MAY 1: RATE INTEGRATION CERTIFICATION. Non-dominant interexchange carriers (IXCs), including facilities- based and resellers, that provide detariffed domestic interstate services must certify that they are providing such services in compliance with their geographic rate averaging and rate integration obligations. An officer of the company must sign this annual certification under oath. The FCC has issued the following guidelines: (1) Any carrier that provides interstate services must charge its subscribers in rural and high-cost areas rates that do not exceed the rates that the carrier charges subscribers in urban areas; (2) to the extent that a carrier offers optional calling plans, contract tariffs, discounts, promotions, and private line services to its interstate subscribers in one state, it must use the same ratemaking methodology and rate structure when offering such services in any other state; (3) an interstate carrier may depart from geographic rate averaging when offering contract tariffs, Tariff 12 offerings, optional calling plans, temporary promotions, and private line services; and (4) carriers may offer optional calling plans on a geographically limited basis as part of a temporary promotion that does not exceed 90 days. But this limited exception does not exempt optional calling plans from geographic rate averaging requirements. Clients with questions about the FCC's detariffing or rate integration requirements should contact us. We have a model rate integration certification letter that may be printed on your letterhead. Blooston- Law contacts: Ben Dickens and Gerry Duffy.

MAY 31: FCC FORM 395, EMPLOYMENT REPORT. Common carriers, including wireless carriers, with 16 or more full-time employees must file their annual Common Carrier Employment Reports (FCC Form 395) by May 31. This report tracks carrier compliance with rules requiring recruitment of minority employees. Further, the FCC requires all common carriers to report any employment discrimination complaints they received during the past year. That information is also due on May 31. The FCC encourages carriers to complete the discrimination report requirement by filling out Section V of Form 395, rather than submitting a separate report. Clients who would like assistance in filing Form 395 should contact Richard Rubino.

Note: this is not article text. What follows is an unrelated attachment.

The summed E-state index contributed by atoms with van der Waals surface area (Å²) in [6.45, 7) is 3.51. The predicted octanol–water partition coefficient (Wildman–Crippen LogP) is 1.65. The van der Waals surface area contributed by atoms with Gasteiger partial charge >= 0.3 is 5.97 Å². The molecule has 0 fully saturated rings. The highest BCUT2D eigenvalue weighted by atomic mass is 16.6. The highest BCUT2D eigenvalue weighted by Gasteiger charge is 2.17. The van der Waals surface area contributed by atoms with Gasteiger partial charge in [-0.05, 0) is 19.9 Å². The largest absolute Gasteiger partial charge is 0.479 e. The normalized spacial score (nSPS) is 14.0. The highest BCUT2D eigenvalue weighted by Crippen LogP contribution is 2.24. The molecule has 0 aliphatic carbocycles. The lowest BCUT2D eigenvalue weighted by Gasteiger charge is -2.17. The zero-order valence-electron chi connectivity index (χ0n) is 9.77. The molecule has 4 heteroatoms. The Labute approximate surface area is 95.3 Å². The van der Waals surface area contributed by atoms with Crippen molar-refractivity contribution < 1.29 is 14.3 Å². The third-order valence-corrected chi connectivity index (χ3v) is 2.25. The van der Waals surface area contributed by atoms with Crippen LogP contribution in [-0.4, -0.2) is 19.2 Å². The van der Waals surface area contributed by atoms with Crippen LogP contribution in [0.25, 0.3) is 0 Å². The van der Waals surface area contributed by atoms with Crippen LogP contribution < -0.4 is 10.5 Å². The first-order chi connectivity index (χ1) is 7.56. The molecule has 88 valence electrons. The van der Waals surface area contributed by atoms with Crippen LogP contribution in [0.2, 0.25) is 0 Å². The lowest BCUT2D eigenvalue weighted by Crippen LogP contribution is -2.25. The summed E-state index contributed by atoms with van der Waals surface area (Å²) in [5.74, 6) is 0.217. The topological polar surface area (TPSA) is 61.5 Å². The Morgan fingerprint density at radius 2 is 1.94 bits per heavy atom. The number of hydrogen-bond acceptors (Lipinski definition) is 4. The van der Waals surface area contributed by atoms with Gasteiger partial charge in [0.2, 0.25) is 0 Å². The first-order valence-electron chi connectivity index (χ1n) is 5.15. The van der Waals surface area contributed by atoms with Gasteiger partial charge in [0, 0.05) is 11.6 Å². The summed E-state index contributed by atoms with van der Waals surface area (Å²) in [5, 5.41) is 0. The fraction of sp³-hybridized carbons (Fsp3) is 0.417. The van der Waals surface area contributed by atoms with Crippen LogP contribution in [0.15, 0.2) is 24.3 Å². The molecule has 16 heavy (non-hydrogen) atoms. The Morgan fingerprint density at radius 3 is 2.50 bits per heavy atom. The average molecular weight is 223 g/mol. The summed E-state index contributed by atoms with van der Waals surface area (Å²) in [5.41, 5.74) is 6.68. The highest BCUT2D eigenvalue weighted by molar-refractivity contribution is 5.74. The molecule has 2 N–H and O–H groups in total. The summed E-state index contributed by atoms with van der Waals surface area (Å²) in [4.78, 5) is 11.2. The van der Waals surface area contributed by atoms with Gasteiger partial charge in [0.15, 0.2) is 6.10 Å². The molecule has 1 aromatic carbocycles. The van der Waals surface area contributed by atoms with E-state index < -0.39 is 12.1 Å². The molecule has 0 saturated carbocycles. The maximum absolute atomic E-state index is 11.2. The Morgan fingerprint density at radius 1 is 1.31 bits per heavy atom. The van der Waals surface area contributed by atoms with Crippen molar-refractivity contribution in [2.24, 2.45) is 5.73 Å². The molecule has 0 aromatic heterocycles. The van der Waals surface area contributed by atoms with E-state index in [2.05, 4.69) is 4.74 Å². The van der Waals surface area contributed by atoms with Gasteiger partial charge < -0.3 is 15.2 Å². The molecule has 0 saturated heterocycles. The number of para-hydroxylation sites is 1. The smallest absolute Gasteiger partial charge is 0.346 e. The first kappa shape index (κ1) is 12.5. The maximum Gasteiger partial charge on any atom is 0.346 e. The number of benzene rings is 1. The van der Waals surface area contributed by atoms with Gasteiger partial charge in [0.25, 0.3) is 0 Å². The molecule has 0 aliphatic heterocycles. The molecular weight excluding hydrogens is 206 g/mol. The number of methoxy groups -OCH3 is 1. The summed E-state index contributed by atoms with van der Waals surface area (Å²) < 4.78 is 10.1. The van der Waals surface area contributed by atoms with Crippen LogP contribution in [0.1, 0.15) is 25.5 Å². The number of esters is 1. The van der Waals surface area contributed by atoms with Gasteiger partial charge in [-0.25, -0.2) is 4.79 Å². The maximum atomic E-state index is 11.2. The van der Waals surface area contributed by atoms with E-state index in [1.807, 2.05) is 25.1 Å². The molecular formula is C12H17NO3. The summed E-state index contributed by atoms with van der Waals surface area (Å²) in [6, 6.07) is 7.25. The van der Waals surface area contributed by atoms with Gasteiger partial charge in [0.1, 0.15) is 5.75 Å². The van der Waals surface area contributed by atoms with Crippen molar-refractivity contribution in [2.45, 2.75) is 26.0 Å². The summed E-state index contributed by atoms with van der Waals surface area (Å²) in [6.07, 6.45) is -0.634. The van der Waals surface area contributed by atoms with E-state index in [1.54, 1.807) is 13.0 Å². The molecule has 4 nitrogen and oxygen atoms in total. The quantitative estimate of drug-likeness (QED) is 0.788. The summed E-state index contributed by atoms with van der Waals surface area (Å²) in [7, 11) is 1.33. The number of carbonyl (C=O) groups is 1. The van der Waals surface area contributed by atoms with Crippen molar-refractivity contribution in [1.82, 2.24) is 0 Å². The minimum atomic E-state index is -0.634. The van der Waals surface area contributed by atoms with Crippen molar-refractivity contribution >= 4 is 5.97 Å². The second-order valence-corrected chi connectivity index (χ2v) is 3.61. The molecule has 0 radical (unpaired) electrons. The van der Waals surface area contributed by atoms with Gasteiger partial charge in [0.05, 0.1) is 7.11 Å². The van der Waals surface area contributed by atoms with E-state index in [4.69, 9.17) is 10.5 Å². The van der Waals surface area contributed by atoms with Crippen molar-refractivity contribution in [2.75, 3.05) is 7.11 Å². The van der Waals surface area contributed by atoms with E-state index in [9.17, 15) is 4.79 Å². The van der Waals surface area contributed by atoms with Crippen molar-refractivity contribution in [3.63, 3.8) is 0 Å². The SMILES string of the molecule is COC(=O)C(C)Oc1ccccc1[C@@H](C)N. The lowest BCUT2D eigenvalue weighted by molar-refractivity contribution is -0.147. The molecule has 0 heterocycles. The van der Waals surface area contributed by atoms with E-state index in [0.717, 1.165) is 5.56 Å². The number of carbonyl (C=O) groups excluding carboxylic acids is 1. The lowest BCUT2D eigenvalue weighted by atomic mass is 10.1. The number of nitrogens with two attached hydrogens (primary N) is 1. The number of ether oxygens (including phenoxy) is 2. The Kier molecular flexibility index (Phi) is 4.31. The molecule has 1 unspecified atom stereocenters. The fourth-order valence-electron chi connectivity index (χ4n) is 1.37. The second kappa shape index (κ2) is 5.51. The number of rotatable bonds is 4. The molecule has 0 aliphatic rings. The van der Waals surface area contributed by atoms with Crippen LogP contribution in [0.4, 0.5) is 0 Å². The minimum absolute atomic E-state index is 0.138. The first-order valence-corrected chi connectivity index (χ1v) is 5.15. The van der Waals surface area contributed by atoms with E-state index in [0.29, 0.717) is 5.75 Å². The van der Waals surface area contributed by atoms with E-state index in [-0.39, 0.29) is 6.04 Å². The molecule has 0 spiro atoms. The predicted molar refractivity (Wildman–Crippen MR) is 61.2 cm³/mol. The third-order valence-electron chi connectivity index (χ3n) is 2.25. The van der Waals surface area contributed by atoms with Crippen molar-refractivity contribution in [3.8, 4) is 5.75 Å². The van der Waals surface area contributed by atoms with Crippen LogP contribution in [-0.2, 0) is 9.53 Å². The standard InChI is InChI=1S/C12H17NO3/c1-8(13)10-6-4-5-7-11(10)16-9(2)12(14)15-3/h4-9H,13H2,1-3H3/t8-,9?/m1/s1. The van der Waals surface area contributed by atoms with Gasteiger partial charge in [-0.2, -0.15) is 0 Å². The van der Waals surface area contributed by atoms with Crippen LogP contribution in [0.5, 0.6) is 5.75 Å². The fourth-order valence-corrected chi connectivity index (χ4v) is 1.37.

JUNE 30: ANNUAL ICLS USE CERTIFICATION. Rate of return carriers and CETCs must file a self-certification with the FCC and the Universal Service Administrative Company (USAC) stating that all Interstate Common Line Support (ICLS) and Long Term Support (LTS) will be used only for the provision, maintenance, and upgrading of facilities and services for which the support is intended. In other words, carriers are required to certify that their ICLS and LTS support is being used consistent with Section 254(e) of the Communications Act. Failure to file this self-certification will preclude the carrier from receiving ICLS support. We, therefore, strongly recommend that clients have BloostonLaw submit this filing and obtain an FCC proof-of-filing receipt for client records. BloostonLaw contacts: Ben Dickens and Gerry Duffy.

JULY 10: DTV EDUCATION REPORT. New 700 MHz licensees from Auction No. 73 are required to file a report with the FCC concerning their efforts to educate consumers about the upcoming transition to digital television (DTV). Last summer, we explained that the FCC’s Part 27 rules require 700 MHz licensees that won licenses in Auction No. 73 to file quarterly reports on their DTV consumer outreach efforts through the Spring of 2009. However, in an apparent contradiction, the same rules do not impose any substantive consumer education requirements on 700 MHz license holders. This situation has not changed. The reporting rule simply states that “the licensee holding such authorization must file a report with the Commission indicating whether, in the previous quarter, it has taken any outreach efforts to educate consumers about the transition from analog broadcast television service to digital broadcast television service (DTV) and, if so, what specific efforts were undertaken.” Many licensees may not have initiated 700 MHz service as of yet. However, to the extent they are also an Eligible Telecommunications Carrier (ETC) and recipient of federal USF funds, separate FCC rules found in 47 C.F.R. Part 54 (Universal Service) require ETCs to send monthly DTV transition notices to all Lifeline/Link-Up customers (e.g., as part of their monthly bill), and to include information about the DTV transition as part of any Lifeline or Link-Up publicity campaigns until March 31, 2009. BloostonLaw contacts: Hal Mordkofsky and Cary Mitchell.